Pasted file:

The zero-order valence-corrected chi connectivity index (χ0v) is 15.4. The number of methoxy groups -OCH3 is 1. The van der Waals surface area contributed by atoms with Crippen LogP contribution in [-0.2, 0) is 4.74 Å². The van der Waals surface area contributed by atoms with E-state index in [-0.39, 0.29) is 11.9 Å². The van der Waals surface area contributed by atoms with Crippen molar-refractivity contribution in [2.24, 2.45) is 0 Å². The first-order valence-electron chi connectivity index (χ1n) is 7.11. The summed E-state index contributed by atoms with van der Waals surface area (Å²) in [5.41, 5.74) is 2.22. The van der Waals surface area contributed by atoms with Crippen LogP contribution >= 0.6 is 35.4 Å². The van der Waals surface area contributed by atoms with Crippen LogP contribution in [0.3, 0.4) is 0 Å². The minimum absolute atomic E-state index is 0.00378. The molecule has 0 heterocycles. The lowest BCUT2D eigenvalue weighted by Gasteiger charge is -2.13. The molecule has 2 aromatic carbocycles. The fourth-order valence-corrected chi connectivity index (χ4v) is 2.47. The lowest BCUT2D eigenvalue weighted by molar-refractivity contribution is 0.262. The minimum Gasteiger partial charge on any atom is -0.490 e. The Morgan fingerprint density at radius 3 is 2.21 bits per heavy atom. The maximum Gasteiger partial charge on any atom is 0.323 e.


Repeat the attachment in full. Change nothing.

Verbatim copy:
The zero-order valence-corrected chi connectivity index (χ0v) is 15.4. The number of methoxy groups -OCH3 is 1. The van der Waals surface area contributed by atoms with Crippen LogP contribution in [-0.2, 0) is 4.74 Å². The van der Waals surface area contributed by atoms with E-state index in [-0.39, 0.29) is 11.9 Å². The van der Waals surface area contributed by atoms with Crippen molar-refractivity contribution in [2.24, 2.45) is 0 Å². The first-order valence-electron chi connectivity index (χ1n) is 7.11. The summed E-state index contributed by atoms with van der Waals surface area (Å²) in [5.41, 5.74) is 2.22. The van der Waals surface area contributed by atoms with Crippen LogP contribution >= 0.6 is 35.4 Å². The van der Waals surface area contributed by atoms with Crippen LogP contribution in [0.3, 0.4) is 0 Å². The minimum absolute atomic E-state index is 0.00378. The molecule has 0 heterocycles. The lowest BCUT2D eigenvalue weighted by Gasteiger charge is -2.13. The molecule has 2 aromatic carbocycles. The fourth-order valence-corrected chi connectivity index (χ4v) is 2.47. The lowest BCUT2D eigenvalue weighted by molar-refractivity contribution is 0.262. The minimum Gasteiger partial charge on any atom is -0.490 e. The Morgan fingerprint density at radius 3 is 2.21 bits per heavy atom. The maximum Gasteiger partial charge on any atom is 0.323 e.